Ceballos, of Reading and Beyond, said English learners like Torralba who attend community college are more likely to end up in remedial courses.
“If the plan is two years, it might end up being three or four,” she said. “You shouldn’t have to take those if you got the right preparation in high school.”
California State University and the University of California test high school students to ensure they are ready for college-level English and math. Those who aren’t enroll in pass/fail remedial summer courses designed to get them up to speed.
In 2007, Virginia Crisco, who coordinates the first-year writing program at Fresno State, conducted two surveys of more than 2,000 freshmen students’ primary languages. She found that 46 percent of students speak languages other than English. Eight percent listed Spanish as their primary language, while 18 percent said they speak Spanish and English.
Many students who meet the class and grade requirements for college have test results showing they are unprepared for college-level work. One in three freshmen entering the CSU system in 2012 failed the math test, and about the same proportion failed the English test. At Fresno State last year, 40 percent of freshmen were unprepared for math, while nearly half were unprepared for English.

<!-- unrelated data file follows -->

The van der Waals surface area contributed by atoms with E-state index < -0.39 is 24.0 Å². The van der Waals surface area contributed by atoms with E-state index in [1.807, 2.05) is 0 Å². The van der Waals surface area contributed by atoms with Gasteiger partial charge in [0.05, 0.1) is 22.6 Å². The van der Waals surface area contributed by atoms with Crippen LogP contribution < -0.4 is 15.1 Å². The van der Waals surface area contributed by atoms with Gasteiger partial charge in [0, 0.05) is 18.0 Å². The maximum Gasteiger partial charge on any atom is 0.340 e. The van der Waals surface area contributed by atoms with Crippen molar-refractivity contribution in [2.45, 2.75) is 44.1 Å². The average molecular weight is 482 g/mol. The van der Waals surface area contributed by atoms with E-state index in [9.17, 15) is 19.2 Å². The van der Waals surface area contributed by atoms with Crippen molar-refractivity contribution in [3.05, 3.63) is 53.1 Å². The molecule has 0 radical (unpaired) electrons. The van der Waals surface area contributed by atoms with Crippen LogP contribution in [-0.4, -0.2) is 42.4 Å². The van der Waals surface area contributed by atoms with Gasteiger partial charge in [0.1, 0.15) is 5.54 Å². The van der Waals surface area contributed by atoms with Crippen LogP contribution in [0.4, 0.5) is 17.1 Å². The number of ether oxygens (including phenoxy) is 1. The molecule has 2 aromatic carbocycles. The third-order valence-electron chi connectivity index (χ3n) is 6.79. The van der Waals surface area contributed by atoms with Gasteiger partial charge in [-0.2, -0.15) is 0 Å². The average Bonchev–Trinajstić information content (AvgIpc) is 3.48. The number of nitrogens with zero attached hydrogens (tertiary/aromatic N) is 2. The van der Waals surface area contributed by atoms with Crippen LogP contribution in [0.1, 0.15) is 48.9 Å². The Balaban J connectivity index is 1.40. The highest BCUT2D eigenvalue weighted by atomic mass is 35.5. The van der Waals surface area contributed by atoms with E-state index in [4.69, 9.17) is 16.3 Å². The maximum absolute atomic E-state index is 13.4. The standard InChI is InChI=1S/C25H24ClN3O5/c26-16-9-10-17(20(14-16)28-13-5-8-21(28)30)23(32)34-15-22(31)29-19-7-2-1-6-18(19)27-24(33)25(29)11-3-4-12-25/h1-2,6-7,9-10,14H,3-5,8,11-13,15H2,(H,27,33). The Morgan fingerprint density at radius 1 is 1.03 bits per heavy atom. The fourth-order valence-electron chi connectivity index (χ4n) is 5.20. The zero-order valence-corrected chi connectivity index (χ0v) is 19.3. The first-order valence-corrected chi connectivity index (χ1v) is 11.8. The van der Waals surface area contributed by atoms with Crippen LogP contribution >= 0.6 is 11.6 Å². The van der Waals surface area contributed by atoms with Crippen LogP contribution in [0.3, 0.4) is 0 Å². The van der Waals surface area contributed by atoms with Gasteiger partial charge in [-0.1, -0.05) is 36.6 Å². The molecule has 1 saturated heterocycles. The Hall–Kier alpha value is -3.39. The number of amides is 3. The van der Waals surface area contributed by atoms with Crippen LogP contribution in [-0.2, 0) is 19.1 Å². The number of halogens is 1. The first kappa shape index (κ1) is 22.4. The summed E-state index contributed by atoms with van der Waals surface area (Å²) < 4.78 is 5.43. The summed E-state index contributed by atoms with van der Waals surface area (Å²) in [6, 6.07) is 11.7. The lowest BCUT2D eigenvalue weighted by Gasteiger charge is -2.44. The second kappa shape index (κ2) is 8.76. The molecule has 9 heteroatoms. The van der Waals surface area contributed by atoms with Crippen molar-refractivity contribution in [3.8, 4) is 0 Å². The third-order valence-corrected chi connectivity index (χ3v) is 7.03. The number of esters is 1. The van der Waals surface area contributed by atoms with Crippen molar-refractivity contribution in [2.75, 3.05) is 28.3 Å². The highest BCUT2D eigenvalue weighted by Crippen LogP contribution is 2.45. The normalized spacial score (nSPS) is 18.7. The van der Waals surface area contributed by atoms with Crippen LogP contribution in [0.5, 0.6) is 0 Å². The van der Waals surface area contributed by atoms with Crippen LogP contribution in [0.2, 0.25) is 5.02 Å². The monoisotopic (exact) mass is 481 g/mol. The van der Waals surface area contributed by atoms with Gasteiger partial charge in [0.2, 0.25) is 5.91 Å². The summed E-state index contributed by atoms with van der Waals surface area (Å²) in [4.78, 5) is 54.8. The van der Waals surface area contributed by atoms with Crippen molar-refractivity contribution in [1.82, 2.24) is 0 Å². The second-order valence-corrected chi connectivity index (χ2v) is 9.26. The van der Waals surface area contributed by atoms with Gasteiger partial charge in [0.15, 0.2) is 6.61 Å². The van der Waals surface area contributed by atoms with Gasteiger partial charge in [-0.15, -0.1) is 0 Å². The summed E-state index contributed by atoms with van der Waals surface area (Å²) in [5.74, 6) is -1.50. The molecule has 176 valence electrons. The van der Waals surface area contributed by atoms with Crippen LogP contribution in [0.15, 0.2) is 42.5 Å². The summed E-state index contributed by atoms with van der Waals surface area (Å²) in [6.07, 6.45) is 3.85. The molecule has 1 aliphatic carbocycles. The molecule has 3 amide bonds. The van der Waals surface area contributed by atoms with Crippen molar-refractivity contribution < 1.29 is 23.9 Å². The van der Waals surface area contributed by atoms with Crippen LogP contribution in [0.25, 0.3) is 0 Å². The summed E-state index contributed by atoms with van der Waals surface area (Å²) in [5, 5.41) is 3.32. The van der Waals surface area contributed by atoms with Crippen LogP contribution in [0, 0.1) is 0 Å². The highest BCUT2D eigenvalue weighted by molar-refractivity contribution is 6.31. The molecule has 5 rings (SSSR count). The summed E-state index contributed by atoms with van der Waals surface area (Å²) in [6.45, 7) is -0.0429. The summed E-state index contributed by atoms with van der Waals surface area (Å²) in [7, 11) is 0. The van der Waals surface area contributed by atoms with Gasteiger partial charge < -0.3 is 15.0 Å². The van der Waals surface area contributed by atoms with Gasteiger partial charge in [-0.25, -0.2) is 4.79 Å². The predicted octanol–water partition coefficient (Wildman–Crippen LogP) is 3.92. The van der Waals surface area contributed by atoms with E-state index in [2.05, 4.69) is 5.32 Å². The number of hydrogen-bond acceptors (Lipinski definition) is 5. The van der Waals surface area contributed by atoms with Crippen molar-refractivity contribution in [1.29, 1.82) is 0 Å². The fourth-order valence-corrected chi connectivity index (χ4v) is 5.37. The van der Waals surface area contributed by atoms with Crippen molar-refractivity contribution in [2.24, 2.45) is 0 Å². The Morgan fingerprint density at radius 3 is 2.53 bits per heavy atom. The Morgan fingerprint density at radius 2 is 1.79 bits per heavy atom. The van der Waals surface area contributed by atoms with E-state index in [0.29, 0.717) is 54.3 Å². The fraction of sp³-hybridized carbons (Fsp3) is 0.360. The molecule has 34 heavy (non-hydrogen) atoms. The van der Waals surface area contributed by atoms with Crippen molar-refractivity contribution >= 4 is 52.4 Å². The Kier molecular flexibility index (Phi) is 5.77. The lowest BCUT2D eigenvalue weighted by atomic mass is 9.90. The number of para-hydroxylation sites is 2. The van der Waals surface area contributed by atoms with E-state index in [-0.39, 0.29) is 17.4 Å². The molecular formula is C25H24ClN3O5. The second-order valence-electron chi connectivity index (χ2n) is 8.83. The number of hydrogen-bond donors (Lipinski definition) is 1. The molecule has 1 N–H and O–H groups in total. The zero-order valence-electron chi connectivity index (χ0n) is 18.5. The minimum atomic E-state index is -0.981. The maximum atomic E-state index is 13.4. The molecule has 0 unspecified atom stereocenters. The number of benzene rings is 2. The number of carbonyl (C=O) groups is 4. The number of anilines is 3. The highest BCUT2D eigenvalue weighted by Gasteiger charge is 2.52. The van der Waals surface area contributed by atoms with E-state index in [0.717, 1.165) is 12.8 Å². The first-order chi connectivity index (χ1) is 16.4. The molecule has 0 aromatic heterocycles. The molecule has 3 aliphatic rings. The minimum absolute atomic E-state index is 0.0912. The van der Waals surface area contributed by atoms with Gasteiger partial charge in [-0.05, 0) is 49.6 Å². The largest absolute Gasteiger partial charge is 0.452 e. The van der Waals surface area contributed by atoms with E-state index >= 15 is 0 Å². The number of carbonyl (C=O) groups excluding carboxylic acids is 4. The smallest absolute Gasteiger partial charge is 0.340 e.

Nearly half of all freshmen at Fresno State last year were unprepared for college-level English.
Spiegel-Coleman of Californians Together said the problem for English learners is that there has not been a statewide or countywide effort to mount K-12 programs that really work. It’s a labor-intensive effort and sometimes requires outside expertise.
State Schools Superintendent Tom Torlakson’s Blueprint for Great Schools, revised in July, calls for the state to set standards that support English learners and biliteracy. It also calls for the establishment of an English learning master plan.
Spiegel-Coleman said beginner English learners need targeted language development through programs that support and enhance their primary language. And she said all English learners should be in grade-level academic classes that count toward their high school graduation and entrance to college while addressing their language needs.
Short of that, she said, such students will continue struggling to finish high school and graduate unequipped for college.
Torralba can’t get his mind off becoming a pediatrician. Sometimes he wishes he could have continued going to school in Mexico.
“My future would be somewhere else,” he said.
Still, Torralba considers himself lucky. Most of his friends graduated as English learners. They now work in the fields.